Nursing’s ‘tremendous appetite for innovation’ must be harnessed to improve patient care and stave off the impact of tighter NHS spending, according to health minister Lord Darzi.
The minister was speaking to Nursing Times in advance of this week’s NHS Innovation Week – which seeks to stimulate a new ‘mindset’ among health service staff, encouraging them to develop and adopt advances in patient care.
Lord Darzi has led the drive to give quality of care a more prominent place within NHS priorities. Innovation, he said, was crucial in making this aspiration a reality and nurses could lead the way.
‘In my experience nurses have a tremendous appetite for innovation,’ he said. ‘There’s less conservatism in the nursing community than there is in the medical community.’
However, he added that nurses often lacked the confidence to come forward with ideas and that the ‘environment’ of the organisations in which some of them worked would have to become more supportive. This, he suggested, would involve breaking down boundaries between professions to create closer teamworking.
But Lord Darzi said he believed some nurses were already in the vanguard of adopting and promoting new ideas. He cited the use of technology to manage heart failure patients in the community and the profession’s ‘leadership’ role in combating health care-associated infections.
He said nurses also had ‘a major role to play in invention’. Nurses were well placed to identify areas where innovation was needed because they were among those ‘closest to the patient’, he said. However, he added that nurses themselves ‘could play a significant part’ in invention itself if they had the right skills.
With this in mind, an Innovation Fund, which staff can bid for to develop new ideas, is being launched as part of the Innovation Week. Each strategic health authority will receive £2m this year and £5m for the four years after that.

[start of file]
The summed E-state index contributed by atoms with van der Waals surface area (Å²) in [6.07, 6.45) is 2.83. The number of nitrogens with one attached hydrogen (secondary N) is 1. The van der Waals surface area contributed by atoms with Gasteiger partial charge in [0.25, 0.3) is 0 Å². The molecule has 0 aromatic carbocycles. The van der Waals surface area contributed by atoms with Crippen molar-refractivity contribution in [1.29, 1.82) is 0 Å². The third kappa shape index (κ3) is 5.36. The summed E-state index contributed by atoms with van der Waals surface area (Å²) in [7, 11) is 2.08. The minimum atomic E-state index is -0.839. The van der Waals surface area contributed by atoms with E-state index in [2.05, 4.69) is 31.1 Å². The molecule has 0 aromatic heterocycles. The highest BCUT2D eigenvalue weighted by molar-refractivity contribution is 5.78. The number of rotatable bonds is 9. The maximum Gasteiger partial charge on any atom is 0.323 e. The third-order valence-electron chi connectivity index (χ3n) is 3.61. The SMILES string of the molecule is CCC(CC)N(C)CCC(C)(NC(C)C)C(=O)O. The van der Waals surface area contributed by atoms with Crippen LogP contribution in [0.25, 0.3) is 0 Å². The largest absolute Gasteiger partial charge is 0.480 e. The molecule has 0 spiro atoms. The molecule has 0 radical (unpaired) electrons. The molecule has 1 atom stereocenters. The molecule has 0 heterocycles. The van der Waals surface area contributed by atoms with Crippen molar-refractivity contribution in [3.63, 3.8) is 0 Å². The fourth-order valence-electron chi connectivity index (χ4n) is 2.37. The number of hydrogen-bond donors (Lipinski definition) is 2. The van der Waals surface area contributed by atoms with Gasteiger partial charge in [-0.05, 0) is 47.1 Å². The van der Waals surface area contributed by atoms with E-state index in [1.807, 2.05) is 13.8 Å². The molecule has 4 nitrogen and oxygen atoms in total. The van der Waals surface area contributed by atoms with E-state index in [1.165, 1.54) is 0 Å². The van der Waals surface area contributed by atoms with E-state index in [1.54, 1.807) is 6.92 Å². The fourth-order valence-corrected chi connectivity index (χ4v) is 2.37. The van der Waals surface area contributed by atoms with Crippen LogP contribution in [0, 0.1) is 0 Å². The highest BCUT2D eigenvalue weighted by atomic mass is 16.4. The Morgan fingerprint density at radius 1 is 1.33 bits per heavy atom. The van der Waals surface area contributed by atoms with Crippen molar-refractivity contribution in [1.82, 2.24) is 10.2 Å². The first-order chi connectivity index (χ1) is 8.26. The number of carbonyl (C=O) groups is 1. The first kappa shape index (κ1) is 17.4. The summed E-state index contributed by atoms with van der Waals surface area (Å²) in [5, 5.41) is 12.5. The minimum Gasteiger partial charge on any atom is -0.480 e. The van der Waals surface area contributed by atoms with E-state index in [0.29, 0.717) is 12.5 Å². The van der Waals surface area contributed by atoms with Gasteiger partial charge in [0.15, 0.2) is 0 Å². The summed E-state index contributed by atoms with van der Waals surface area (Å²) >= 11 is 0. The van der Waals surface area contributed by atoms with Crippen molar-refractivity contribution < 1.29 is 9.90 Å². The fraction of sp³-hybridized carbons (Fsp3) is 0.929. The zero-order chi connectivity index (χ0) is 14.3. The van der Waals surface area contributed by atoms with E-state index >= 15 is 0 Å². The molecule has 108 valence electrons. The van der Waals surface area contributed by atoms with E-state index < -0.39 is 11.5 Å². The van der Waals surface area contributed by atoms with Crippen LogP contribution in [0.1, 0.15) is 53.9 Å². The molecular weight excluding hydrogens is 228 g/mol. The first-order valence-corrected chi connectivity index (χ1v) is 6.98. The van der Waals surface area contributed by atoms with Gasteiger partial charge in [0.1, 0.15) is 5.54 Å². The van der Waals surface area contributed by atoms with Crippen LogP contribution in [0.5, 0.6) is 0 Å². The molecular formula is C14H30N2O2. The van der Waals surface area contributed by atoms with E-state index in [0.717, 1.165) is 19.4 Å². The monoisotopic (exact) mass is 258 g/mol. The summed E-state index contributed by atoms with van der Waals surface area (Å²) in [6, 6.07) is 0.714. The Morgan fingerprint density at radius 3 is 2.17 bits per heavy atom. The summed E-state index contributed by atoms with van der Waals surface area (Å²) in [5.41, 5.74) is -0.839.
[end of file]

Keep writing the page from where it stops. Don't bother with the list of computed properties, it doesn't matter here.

Lord Darzi said he was very keen to stress the innovation fund was designed to get NHS staff to think about how they should spend the entire £109bn NHS budget ‘more innovatively’. The minister said his discussions with NHS staff had convinced him that ‘a very small amount of money’ well spent could transform a ‘whole pathway’.
Lord Darzi claimed there were ‘significantly more opportunities for innovation in primary and community care than in the hospital sector’, as advances here could produce an earlier and therefore greater impact on people’s health. He added the expanding role of the practice nurse was an ‘exemplar’ for the introduction of new ideas into primary care.
He acknowledged that less progress had been made in community nursing and that ‘a number of issues’, including the ‘competency’ of community nursing needed to be addressed.
Asked whether he was concerned a future squeeze on public spending indicated in last week’s budget would undermine the innovation drive, he said: ‘The only way we’re going to meet the challenges of a strained economy is by innovation and by improving quality.’
Warning that the NHS can no longer keep ‘throwing money at things’, he said innovation should also focus on what the NHS should stop doing. ‘When you introduce innovative ideas, you also need to start thinking about how you decommission some ideas that are well past their sell-by-date,’ he said.
Lord Darzi added: ‘The challenges facing the NHS over the next decade are the ageing population, long-term conditions and life-style disease.’
He also indentified better integration of primary and acute care as a key challenge and stressed that innovation included ‘management, service design and culture change’, as well as the invention of equipment or new treatments.